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Dominic Iacopino has a battery that never runs out of juice. The veteran received his B.S. in Chemistry from the U.S. Naval Academy, served nearly a decade as a helicopter pilot in the Marines and hiked the 2,200-mile Appalachian Trail – only to discover his love for photography.

The artist moved to Denver at the beginning of the year to pursue his passion behind the lens at Rocky Mountain College of Art + Design (RMCAD). As a photography student, Iacopino had plenty to develop in the darkroom on campus, which came to an abrupt halt when RMCAD was forced to switch to its blended learning environment due to COVID-19.

While RMCAD instructors, staff and faculty were adjusting classes to best serve its students, Iacopino took a challenge into his own hands, literally. That’s when the artist decided to renovate his backyard shed into his own photography darkroom. Iacopino says he wants people to know that there is much more to photography than what meets the eye, “the idea isn’t just to build a darkroom in my back yard – it’s to show people how interesting photography really is. The whole analog process of capturing a moment, preserving it, and watching a print of it develop before your own eyes is really a fascinating concept that I would like to share.”

From start to finish, the construction took nearly two weeks. Iacopino credits this personal project to what he learned in his Darkroom I class, “it goes to show how much can be taught in one week. I went from not knowing light-sensitive paper existed, to be able to fully process a roll of film from start to finish,” he said. “Professor Dobbs helped out and I relied heavily on his recommendations, which has turned out great.”

The most difficult part of a project like this is the analysis paralysis, Iacopino said. “I was most concerned about the amount of money and effort required to make the darkroom. Professor Dobbs reminded our class how long darkroom processes have been around; photography isn’t new, and the technology required is relatively simple. How hard or expensive could it be if people have been doing this since the 1800s?”, he said. It can be easy to get caught up in the start of a big project, but Iacopino wants his peers to know that if you are truly committed, no amount of adversity will prevent you from bringing your vision to life.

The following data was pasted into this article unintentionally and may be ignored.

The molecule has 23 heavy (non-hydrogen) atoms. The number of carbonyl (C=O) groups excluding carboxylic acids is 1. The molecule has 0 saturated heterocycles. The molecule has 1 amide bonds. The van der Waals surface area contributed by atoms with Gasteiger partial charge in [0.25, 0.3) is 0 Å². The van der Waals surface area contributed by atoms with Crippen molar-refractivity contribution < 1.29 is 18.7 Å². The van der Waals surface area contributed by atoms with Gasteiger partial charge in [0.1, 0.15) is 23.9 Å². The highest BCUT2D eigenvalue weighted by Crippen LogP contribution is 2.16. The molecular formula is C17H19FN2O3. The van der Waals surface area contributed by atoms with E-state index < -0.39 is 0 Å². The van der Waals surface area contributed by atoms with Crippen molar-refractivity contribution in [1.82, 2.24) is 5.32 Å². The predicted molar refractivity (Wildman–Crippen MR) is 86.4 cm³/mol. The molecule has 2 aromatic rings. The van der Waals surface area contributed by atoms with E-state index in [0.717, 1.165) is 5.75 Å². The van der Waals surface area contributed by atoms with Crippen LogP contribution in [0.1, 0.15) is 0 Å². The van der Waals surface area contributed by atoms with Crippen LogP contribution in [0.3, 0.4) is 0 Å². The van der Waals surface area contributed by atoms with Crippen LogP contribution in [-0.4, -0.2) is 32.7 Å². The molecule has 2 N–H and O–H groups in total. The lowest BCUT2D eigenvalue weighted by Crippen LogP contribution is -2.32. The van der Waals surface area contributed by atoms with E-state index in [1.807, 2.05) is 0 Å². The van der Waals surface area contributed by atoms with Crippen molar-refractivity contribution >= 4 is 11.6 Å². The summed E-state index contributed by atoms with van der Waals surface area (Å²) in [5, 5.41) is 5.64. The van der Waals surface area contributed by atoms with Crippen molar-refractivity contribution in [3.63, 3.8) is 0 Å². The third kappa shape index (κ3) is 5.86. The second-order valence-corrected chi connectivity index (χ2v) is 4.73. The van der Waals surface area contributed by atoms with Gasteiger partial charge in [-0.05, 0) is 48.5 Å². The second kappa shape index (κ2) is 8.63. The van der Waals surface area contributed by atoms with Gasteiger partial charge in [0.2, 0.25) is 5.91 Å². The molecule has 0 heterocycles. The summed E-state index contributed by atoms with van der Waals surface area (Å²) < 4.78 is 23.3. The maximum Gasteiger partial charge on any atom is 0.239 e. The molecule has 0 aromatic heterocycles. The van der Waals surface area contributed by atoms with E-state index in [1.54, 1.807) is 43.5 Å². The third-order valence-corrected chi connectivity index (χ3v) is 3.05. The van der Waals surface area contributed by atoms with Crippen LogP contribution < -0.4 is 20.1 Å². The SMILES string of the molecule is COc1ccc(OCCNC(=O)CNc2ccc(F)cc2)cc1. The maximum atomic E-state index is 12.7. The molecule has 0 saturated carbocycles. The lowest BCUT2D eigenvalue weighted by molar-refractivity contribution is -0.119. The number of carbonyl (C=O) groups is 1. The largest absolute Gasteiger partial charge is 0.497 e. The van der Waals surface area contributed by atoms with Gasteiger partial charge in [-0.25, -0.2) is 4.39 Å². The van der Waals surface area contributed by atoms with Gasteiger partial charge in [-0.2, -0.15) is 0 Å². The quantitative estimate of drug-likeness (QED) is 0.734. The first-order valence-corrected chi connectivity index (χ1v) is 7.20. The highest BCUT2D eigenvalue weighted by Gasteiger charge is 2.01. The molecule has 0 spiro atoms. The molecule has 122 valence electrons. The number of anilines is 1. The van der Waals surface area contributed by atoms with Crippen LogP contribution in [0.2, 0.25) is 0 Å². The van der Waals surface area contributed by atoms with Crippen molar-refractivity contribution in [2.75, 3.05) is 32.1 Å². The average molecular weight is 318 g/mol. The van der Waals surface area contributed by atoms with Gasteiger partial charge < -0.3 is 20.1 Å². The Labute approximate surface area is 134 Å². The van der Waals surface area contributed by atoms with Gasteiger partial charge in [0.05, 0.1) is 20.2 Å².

As you can tell, Iacopino is a quick learner and a true creative, adapting his skills in the classroom to real life. “It is important to create now, during quarantine, because even though social activities are limited, your mind hasn’t slowed down at all. All of the tension in the atmosphere leads to great stories that need to be told,” he said. The photography student sees a positive difference in his creativity with the change of schedule. “I’ve found that I have fewer dedicated work sessions, but when I do work, they are longer and more productive. I would certainly prefer to be back on campus, but the transition has been surprisingly smooth; I accredit this to both the students and faculty putting in an extra effort to make the classes beneficial for all,” he said.

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